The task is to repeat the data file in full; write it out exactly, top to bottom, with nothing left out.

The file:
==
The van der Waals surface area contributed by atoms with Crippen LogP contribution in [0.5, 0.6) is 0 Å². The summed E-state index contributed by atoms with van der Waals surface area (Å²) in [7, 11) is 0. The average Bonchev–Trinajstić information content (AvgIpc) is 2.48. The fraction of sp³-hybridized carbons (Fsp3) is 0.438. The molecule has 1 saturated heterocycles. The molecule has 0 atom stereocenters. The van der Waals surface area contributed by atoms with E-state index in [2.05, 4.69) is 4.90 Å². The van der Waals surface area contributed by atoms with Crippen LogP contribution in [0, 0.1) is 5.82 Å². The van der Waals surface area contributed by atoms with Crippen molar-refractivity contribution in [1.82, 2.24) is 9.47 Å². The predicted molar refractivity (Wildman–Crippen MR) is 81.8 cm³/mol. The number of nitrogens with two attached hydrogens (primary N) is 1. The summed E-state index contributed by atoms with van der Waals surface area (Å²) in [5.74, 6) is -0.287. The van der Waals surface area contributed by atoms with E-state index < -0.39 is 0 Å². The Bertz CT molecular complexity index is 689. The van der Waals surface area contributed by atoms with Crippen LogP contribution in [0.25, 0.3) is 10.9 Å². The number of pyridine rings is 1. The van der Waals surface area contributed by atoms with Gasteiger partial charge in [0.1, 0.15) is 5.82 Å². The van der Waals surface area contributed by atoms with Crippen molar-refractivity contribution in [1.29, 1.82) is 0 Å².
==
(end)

The van der Waals surface area contributed by atoms with Crippen LogP contribution in [0.5, 0.6) is 0 Å². The summed E-state index contributed by atoms with van der Waals surface area (Å²) in [7, 11) is 0. The average Bonchev–Trinajstić information content (AvgIpc) is 2.48. The fraction of sp³-hybridized carbons (Fsp3) is 0.438. The molecule has 1 saturated heterocycles. The molecule has 0 atom stereocenters. The van der Waals surface area contributed by atoms with E-state index in [2.05, 4.69) is 4.90 Å². The van der Waals surface area contributed by atoms with Crippen LogP contribution in [0, 0.1) is 5.82 Å². The van der Waals surface area contributed by atoms with Crippen molar-refractivity contribution in [1.82, 2.24) is 9.47 Å². The predicted molar refractivity (Wildman–Crippen MR) is 81.8 cm³/mol. The number of nitrogens with two attached hydrogens (primary N) is 1. The summed E-state index contributed by atoms with van der Waals surface area (Å²) in [5.74, 6) is -0.287. The van der Waals surface area contributed by atoms with E-state index < -0.39 is 0 Å². The Bertz CT molecular complexity index is 689. The van der Waals surface area contributed by atoms with Crippen LogP contribution in [0.25, 0.3) is 10.9 Å². The number of pyridine rings is 1. The van der Waals surface area contributed by atoms with Gasteiger partial charge in [0.1, 0.15) is 5.82 Å². The van der Waals surface area contributed by atoms with Crippen molar-refractivity contribution in [1.29, 1.82) is 0 Å².